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SLOVAK WORD OF THE WEEK

Jánošík

WHAT do foreigners imagine when they hear the word “Slovakia”? Most of them, nothing. The somewhat better-informed, a vampire-laden frozen tundra without flushing toilets somewhere in war-torn Yugoslavia. And hockey fans, that part of the former Czechoslovakia which now has the worse team.

WHAT do foreigners imagine when they hear the word “Slovakia”? Most of them, nothing. The somewhat better-informed, a vampire-laden frozen tundra without flushing toilets somewhere in war-torn Yugoslavia. And hockey fans, that part of the former Czechoslovakia which now has the worse team.

Even thief-captain Juraj Jánošík, the country’s main folk hero, gets zero name recognition outside the central European region. And it seems unlikely the new film by Agnieszka Holland, the sixth cinematographic take on Jánošík’s tale, which premiered a few days ago, will stir much interest abroad and change his international standing.

The highwayman may be unknown, but his legacy of “taking from the rich and giving to the poor” lives on, as the British bank Barclays learned last week. The Daily Telegraph newspaper reported that dozens of Slovaks were arrested in France after taking advantage of a bug in the bank’s computer system which allowed them to withdraw unlimited amounts of cash. In its article, the newspaper didn’t forget to mention that “Slovakian [sic] gangsters have traditionally been at the forefront of the ATM scam technology” and that “Slovakia has a notorious mafia, with members frequently implicated in organized crime scams across the world”. It is comforting to know that Slovaks have finally achieved celebrity status, at least in the criminal world. Jánošík would have been proud.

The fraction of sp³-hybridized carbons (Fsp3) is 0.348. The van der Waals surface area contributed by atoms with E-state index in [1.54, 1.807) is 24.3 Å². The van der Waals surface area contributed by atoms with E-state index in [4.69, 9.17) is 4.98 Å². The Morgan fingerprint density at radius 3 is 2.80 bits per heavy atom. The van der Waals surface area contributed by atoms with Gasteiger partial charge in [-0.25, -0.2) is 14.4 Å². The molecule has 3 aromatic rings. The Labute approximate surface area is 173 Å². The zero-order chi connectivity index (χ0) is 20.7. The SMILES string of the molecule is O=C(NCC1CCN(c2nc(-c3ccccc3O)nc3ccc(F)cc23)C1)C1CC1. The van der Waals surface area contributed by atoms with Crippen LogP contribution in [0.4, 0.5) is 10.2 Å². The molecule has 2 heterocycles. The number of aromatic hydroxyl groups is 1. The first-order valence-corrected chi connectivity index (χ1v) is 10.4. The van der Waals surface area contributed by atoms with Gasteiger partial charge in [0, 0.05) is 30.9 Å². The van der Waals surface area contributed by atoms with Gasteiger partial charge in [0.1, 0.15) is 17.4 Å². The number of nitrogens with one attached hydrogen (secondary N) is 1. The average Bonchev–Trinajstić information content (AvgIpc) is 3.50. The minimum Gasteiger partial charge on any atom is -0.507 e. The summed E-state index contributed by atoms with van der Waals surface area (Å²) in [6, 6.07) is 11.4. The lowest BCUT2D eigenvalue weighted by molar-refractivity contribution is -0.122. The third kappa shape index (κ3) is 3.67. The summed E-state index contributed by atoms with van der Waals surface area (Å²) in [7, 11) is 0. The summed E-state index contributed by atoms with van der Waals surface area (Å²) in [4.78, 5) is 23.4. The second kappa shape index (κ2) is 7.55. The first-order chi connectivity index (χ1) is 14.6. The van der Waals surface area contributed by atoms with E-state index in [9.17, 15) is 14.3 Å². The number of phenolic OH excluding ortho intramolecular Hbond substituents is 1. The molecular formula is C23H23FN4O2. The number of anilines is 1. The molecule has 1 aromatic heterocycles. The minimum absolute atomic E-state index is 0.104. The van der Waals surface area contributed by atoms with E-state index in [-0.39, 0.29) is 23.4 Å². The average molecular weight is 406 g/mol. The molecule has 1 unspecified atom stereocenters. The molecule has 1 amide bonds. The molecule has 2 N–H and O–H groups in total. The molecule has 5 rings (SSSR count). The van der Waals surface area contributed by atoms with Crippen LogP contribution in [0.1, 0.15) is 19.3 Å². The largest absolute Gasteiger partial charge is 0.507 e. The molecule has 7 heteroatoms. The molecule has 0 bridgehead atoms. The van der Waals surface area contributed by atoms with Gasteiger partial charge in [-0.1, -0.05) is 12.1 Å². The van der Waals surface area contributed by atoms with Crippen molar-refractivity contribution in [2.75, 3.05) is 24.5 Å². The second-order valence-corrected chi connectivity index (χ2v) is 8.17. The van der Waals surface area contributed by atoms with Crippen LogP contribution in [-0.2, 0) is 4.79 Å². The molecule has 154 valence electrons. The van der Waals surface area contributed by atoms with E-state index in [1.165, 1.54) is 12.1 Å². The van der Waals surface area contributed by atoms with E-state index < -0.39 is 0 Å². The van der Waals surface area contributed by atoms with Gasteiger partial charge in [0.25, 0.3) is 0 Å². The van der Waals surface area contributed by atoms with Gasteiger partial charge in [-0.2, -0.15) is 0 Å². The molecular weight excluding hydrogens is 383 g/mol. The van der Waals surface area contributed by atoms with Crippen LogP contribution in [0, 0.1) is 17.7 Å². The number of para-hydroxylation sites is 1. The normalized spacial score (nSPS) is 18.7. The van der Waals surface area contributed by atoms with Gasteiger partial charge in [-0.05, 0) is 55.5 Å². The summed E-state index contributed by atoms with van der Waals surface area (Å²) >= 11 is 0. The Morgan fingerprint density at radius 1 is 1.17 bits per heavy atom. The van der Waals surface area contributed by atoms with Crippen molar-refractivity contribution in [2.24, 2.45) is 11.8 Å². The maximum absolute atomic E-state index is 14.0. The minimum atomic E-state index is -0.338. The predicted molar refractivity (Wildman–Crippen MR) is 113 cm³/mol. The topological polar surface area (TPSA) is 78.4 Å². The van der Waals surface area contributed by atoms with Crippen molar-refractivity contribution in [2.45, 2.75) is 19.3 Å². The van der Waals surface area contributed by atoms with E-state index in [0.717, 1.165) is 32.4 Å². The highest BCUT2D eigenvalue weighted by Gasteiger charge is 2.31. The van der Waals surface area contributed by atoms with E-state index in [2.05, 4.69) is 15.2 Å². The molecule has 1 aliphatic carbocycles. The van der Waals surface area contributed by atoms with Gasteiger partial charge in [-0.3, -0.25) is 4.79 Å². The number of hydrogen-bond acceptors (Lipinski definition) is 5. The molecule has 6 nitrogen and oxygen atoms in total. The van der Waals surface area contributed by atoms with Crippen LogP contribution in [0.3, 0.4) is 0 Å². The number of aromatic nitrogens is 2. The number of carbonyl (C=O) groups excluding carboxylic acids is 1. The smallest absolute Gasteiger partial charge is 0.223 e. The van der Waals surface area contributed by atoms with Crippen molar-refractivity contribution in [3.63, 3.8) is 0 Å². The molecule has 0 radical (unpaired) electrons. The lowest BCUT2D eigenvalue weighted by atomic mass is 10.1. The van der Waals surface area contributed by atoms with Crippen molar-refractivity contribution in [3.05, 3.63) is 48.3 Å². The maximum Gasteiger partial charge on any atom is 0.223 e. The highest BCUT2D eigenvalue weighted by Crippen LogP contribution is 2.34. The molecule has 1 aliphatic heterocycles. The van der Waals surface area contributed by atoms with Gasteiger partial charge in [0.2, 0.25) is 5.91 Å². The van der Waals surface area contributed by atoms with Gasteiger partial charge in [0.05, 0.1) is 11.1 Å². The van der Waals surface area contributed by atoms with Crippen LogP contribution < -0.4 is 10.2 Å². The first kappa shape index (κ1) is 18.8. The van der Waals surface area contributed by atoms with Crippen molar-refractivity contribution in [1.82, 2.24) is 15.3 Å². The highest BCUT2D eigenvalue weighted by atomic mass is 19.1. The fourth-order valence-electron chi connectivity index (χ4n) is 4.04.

True, the tradition of robbing has been carefully nourished throughout the years – under communism, when collective ownership meant that nothing really belonged to anyone, the national credo was: “he who does not steal, is robbing his family”. The country proved the lesson had been learned in the 1990s, when “privatisation” of state assets turned into outright looting. Even today, bribery and theft in political office remain part of local folklore. However, few ever thought that the Slovaks’ lust for other people’s money would become part of the country’s international brand.

Even without the Barclays incident its reputation has suffered some serious blows lately – the language law prompted The Economist weekly to run a piece with a Slovak title: Hovorte po slovensky! (Speak Slovak!), the government’s decision to declare Hungary’s President Sólyom persona non grata raised concerns in several countries. And not to mention that when The New York Times wrote a longer piece on Slovakia a few months back, they used a photo of a tired-looking donkey pulling a cart to illustrate it.

A country of backwardly xenophobic thieves: that’s the impression one would have of Slovakia judging by the news it’s been making lately. Getting rid of the image may prove even more difficult than catching Jánošík.


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